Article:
Commercial fishermen may be able to catch more of the profitable fish they want with Marine Reserves than without them, according to a study in the journal PNAS led by the University of California, Davis. Marine reserves are a subset of Marine Protected Areas. Some MPAs allow fishing, but marine reserves are areas of the ocean closed to fishing and other extractive activities. While it may sound counterintuitive, the study shows that marine reserves can help avoid reductions of allowable catch. The end result is fishermen catch more of the fish they target while protecting the weaker fish that can be caught inadvertently by indiscriminate fishing gear. These untargeted fish are called bycatch, which is one of the most crippling challenges facing global fisheries.
Marine Reserves can keep the fishing going
The study illustrates the concept using Dover sole as a primary target species, and less profitable weaker stocks of Pacific Ocean perch, darkblotched rockfish, bocaccio and yelloweye rockfish. The model shows that managers can use marine reserves to maintain the weaker species at the levels needed while still allowing for substantial harvest of Dover sole.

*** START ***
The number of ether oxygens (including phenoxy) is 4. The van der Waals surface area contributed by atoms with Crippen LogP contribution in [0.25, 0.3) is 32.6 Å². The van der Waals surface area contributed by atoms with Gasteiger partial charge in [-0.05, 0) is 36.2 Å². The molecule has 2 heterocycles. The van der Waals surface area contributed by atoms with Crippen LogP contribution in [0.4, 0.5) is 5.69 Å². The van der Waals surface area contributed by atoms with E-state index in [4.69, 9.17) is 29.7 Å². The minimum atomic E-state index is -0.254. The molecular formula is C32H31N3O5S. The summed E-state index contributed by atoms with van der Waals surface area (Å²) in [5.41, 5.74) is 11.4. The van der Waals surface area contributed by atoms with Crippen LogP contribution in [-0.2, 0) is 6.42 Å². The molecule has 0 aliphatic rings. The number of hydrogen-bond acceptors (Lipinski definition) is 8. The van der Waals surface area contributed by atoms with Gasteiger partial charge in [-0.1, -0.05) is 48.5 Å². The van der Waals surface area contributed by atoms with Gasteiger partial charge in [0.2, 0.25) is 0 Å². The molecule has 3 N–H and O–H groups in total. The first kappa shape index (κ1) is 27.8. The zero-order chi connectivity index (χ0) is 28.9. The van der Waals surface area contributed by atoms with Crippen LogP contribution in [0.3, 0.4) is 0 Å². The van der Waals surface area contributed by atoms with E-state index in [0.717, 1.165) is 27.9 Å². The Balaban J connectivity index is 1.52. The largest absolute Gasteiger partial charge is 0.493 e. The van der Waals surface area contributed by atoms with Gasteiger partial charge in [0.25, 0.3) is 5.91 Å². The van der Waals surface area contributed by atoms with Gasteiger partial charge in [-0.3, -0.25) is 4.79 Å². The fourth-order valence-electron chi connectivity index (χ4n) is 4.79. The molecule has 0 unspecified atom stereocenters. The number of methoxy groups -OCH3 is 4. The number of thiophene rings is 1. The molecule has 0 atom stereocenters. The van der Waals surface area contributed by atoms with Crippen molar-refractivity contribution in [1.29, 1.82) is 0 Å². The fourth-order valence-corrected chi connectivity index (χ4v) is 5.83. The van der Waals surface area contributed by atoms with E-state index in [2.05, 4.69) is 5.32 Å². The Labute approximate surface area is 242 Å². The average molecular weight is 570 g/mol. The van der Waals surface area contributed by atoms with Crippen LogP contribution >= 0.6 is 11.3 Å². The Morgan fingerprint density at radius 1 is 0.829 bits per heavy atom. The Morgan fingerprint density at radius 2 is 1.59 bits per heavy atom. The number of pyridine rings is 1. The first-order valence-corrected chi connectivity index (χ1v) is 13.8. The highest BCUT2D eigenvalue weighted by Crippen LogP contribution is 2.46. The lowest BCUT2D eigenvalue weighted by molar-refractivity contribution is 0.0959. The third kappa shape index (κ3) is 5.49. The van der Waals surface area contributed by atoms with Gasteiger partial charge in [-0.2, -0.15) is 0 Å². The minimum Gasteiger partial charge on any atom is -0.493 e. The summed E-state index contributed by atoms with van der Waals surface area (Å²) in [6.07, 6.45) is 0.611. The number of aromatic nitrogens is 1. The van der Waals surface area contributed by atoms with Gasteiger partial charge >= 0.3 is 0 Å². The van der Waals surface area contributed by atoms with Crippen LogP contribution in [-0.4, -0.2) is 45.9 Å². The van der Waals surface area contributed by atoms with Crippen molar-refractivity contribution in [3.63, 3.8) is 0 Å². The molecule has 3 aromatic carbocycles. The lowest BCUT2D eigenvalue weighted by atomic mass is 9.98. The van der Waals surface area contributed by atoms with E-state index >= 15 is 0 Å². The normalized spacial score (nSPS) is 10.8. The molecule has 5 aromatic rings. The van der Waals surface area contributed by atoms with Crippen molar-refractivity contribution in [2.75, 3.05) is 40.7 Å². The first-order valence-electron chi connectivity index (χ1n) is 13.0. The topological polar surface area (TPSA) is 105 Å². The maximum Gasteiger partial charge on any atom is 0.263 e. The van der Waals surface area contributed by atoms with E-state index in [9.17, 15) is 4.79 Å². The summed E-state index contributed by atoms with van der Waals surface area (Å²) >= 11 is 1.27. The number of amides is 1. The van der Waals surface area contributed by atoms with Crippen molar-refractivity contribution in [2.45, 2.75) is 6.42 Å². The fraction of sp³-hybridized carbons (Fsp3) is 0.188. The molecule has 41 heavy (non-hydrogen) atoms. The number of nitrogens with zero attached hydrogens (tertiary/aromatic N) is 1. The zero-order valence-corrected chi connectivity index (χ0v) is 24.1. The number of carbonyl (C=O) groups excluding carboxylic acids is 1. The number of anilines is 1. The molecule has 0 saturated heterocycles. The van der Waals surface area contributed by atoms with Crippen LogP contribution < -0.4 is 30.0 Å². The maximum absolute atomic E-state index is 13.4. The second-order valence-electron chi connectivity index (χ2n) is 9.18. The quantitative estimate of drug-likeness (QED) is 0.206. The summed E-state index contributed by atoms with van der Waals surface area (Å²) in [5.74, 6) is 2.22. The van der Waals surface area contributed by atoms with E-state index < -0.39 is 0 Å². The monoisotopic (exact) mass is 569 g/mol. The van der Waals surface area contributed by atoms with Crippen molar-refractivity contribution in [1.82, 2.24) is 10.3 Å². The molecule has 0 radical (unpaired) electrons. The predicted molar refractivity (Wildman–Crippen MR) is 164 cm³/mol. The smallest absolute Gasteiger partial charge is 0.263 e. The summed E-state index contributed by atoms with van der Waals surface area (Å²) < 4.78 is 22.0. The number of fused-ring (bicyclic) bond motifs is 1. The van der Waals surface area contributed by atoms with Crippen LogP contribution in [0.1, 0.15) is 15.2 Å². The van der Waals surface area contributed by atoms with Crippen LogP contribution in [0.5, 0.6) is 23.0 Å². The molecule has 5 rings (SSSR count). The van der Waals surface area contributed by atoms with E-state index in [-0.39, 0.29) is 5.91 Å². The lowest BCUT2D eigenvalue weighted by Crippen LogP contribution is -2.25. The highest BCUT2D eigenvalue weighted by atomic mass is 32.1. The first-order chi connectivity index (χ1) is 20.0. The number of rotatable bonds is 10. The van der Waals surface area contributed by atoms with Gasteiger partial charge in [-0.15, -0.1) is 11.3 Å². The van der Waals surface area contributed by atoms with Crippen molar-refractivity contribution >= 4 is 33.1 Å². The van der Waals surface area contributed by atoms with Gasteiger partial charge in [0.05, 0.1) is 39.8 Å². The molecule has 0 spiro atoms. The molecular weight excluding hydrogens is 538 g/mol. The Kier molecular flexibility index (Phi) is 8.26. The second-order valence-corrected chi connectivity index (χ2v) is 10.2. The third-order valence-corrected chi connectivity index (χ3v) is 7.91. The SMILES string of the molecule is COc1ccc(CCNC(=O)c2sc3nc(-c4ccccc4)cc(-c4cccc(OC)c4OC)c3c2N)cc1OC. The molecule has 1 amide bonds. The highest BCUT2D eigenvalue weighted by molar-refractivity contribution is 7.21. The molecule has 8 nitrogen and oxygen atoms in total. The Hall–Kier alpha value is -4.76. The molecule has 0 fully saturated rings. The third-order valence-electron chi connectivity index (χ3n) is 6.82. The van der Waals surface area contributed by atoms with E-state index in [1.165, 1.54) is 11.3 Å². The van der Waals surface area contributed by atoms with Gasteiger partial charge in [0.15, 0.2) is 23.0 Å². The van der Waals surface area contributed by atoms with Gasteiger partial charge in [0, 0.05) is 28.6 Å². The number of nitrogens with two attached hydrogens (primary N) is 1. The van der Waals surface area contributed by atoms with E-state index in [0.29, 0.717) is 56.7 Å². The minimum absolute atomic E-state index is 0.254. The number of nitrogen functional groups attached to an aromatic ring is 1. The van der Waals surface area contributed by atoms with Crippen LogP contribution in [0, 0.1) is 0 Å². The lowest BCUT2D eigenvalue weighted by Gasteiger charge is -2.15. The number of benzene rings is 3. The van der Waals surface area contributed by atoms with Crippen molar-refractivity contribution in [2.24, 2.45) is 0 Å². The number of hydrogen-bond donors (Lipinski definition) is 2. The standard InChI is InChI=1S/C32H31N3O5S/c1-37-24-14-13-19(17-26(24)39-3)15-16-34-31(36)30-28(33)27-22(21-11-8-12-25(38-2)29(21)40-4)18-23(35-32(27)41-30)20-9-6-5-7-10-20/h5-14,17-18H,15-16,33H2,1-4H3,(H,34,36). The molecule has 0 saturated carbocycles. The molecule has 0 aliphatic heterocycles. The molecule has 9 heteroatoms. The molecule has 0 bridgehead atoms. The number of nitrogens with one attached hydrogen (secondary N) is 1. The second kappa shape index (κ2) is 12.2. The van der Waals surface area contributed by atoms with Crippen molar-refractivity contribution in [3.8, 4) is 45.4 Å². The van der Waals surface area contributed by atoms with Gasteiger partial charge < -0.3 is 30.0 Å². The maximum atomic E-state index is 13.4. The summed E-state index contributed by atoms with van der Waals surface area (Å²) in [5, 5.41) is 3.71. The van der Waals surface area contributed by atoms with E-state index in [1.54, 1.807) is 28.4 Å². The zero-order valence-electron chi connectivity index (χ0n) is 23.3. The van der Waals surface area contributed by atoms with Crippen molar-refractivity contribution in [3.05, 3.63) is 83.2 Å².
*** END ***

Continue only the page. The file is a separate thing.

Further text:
“Ultimately, these reserves can keep the fishing going rather than shutting down a whole fishery to help these weaker species,” Hastings said.
The study suggests combining well-designed marine reserves with sensible management of the target fishery for broad economic and ecological benefits. “When reserves are well-designed to protect weaker species, you really can ‘have your fish and eat them too,’” said co-author Christopher Costello from UC Santa Barbara.
Understanding Marine Protected Areas
The study’s authors and other UC scientists helped inform the nation’s first statewide network of MPAs, which was completed in 2012 to conserve natural and cultural marine resources. MPAs serve many purposes, from recreation to rebuilding fish stocks and supporting sustainable marine fisheries. This study is part of ongoing research at UC Davis to better understand how well MPAs are working.
This study’s co-authors include Steven Gaines and Christopher Costello from the Bren School of Environmental Science and Management at UC Santa Barbara.
The work received financial support from the National Science Foundation, American Museum of Natural History, Pew Charitable Trusts, the David and Lucile Packard Foundation, the Gordon and Betty Moore Foundation, the Andrew W. Mellon Foundation and the Waitt Family Foundation.
By: Kat Kerlin, UC Davis